Fond du Lac Reservation
The Ojibwe Aanikeginde-mazina’iganan project will create classroom literacy readers for Grades K-5. These readers will be printed only in Ojibwe with the teacher’s editions including English translations to assist teachers so they can help students develop understanding. The readers will be printed in the standard Double-Vowel Orthography. First Language Speakers will be the primary sources of language for the classroom literacy readers.
Shirley Sneve (St. Paul, MN) – Shirley was Director of the Tiwahe Foundation and works in the arts and humanities largely focusing on American Indian and Alaska Native cultures. She is Lakota.
Travis Zimmerman (Mille Lacs, MN) – Travis works at the Mille Lacs Indian Museum and has worked with MHC in a variety of programs, including as a panelist for the Veterans Voices Awards. He is Ojibwe.
Cheyanne St. John (Morton, MN) – Cheyanne works in the Tribal Historical Preservation Office for the Lower Sioux Indian Reservation. She is Dakota.
Minnesota Humanities Center
$850,000 the first year and $850,000 the second year are for a competitive grants program to provide grants to preserve and promote the cultural heritage of Minnesota.
The Minnesota Humanities Center must operate a competitive grants program to provide grants to programs that preserve and honor the cultural heritage of Minnesota or that provide education and student outreach on cultural diversity or to programs that empower communities to build their identity and culture. Priority must be given to grants for individuals and organizations working to create, celebrate, and teach indigenous arts and cultural activities and arts organizations and programs preserving, sharing, and educating on the arts and cultural heritage of immigrant communities in Minnesota.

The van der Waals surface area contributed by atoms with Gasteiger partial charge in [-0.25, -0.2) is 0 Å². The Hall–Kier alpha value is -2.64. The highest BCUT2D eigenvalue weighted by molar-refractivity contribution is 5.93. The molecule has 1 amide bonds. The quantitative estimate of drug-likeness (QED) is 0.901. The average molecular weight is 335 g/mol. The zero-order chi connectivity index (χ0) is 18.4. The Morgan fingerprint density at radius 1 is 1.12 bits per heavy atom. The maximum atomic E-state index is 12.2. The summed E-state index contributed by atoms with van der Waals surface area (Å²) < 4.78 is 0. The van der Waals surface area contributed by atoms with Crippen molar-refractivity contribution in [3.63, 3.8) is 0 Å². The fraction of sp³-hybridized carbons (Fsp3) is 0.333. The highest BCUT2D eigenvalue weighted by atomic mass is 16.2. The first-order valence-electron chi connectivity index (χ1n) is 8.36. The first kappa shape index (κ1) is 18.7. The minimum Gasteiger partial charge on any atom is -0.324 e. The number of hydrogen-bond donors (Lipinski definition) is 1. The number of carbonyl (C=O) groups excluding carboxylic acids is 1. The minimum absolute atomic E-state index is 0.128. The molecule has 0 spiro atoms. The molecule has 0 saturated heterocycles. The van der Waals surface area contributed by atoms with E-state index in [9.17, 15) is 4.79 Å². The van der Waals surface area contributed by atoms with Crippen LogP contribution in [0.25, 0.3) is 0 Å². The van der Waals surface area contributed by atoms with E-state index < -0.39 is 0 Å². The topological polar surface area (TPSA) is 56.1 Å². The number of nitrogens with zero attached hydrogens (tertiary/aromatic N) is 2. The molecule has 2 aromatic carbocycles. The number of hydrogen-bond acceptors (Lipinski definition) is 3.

- Develop a Leveled Literacy Matrix for our language
- Create literacy resources that are currently unavailable specifically count and measure amounts based on number of items we plan to create
- Increase Access to literacy resources for Immersion and Non-Immersion Ojibwe Language programs - by printing, distribution of products to programs and schools, and finally making them available for free in PDF formats on our website.
- Giving access to a number of language learners (4 or more) to learn from a team of professionals on how to record, document, and preserve of first language Ojibwe speakers.